"Hunting has taught me to be patient. You have to sit there and wait and when something comes, it pays off," says 10-year-old Benjamin Reid, gazing at a picture of himself with his older brother in the background on a goose hunt.
Last winter in Williamson, New York. Richard Louv, author of Last Child in the Woods: Saving Our Children from Nature-Deficit Disorder, argues that hunting—a strong tradition in many American families—gets kids off the couch to explore the outdoors, lets them grapple with grand themes of life and death, and could even protect them from obesity and depression. "It's fun to go out there instead of sitting in front of the TV," Benjamin says. "We went to corn fields on this hunt, and I saw different kinds of acorns—things I wouldn't find in my backyard."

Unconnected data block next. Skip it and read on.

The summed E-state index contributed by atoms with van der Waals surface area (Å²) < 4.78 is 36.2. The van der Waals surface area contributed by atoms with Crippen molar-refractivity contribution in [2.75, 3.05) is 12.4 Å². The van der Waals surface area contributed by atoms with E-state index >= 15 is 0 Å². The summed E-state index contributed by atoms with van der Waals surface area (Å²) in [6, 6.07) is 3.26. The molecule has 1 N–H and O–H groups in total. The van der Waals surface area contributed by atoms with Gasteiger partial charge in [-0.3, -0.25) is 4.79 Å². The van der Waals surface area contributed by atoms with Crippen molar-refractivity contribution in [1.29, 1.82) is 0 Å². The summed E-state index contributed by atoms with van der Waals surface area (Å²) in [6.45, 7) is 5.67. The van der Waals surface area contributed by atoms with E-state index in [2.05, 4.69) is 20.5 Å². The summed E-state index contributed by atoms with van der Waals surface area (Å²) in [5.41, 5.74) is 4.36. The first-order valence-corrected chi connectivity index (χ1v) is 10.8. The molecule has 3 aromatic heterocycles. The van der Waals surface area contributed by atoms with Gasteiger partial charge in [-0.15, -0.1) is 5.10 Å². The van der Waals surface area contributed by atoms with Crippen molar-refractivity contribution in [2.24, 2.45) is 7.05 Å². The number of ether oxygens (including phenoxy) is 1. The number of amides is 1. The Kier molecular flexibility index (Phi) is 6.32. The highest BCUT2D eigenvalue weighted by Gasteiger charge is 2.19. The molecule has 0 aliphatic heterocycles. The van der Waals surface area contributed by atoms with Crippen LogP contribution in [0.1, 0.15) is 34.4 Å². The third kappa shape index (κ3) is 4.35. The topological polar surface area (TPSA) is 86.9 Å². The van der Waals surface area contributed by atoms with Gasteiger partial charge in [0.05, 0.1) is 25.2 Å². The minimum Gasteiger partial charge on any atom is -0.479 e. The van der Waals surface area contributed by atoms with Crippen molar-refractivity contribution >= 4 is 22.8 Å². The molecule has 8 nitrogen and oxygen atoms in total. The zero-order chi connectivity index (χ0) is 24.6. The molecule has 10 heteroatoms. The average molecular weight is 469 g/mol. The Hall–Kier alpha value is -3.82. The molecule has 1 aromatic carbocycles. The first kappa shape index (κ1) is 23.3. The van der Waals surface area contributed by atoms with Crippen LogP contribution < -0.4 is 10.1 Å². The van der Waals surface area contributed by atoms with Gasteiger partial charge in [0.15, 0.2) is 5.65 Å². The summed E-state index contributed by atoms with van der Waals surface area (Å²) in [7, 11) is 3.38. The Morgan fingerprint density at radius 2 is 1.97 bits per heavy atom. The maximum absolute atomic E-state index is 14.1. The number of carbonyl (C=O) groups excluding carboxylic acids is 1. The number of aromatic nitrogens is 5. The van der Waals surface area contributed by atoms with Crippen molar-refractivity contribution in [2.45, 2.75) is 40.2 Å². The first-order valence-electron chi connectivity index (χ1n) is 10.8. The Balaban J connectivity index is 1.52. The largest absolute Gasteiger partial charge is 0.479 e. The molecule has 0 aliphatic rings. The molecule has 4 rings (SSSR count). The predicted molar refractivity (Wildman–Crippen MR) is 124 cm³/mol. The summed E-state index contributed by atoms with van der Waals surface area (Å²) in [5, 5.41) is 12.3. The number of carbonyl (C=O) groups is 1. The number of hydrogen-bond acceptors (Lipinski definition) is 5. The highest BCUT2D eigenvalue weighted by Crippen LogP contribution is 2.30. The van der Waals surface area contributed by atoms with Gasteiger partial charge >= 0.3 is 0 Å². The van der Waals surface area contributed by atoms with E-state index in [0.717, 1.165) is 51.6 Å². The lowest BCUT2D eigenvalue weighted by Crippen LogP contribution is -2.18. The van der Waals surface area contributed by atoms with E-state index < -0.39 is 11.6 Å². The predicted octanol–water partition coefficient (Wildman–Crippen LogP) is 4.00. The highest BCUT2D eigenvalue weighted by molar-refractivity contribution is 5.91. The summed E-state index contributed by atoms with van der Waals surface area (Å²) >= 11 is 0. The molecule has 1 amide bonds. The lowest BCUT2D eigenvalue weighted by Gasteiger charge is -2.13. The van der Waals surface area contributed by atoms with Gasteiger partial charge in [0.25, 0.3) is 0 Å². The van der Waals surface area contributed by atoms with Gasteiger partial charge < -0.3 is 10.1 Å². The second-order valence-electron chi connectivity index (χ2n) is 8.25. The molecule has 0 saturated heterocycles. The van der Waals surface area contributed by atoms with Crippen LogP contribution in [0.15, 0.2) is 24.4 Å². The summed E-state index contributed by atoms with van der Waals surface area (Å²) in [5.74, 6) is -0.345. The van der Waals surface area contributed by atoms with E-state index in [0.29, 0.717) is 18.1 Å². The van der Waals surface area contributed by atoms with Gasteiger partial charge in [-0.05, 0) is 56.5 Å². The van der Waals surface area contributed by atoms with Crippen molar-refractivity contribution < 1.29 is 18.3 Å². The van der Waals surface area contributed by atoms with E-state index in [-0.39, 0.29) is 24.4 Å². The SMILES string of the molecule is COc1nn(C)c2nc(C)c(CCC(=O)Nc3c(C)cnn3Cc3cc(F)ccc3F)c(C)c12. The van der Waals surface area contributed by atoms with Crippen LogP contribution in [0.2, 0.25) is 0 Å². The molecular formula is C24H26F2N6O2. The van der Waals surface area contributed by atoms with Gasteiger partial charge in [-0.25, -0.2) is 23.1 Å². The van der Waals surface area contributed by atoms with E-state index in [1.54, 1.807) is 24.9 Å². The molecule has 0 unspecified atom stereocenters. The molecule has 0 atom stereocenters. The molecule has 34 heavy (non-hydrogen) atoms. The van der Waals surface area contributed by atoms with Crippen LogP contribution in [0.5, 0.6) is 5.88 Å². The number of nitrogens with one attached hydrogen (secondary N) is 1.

Benjamin is too young to handle a gun legally, but kept lookout and flew the decoy bird flag during the three-day trip with his father and brothers. Photographer Erika Larsen, who has completed a series of portraits of children hunting with their families, also tagged along.
"I was curious about the peacefulness surrounding hunters," she says. "That might sound funny, because they are killing animals, and nature can be violent. But all the quiet waiting and then watching how the animals behave makes you feel connected to the earth." Larsen learned that many kids who hunt are very interested in conservation. "They grew up in the outdoors, and want to be the next stewards of the forests."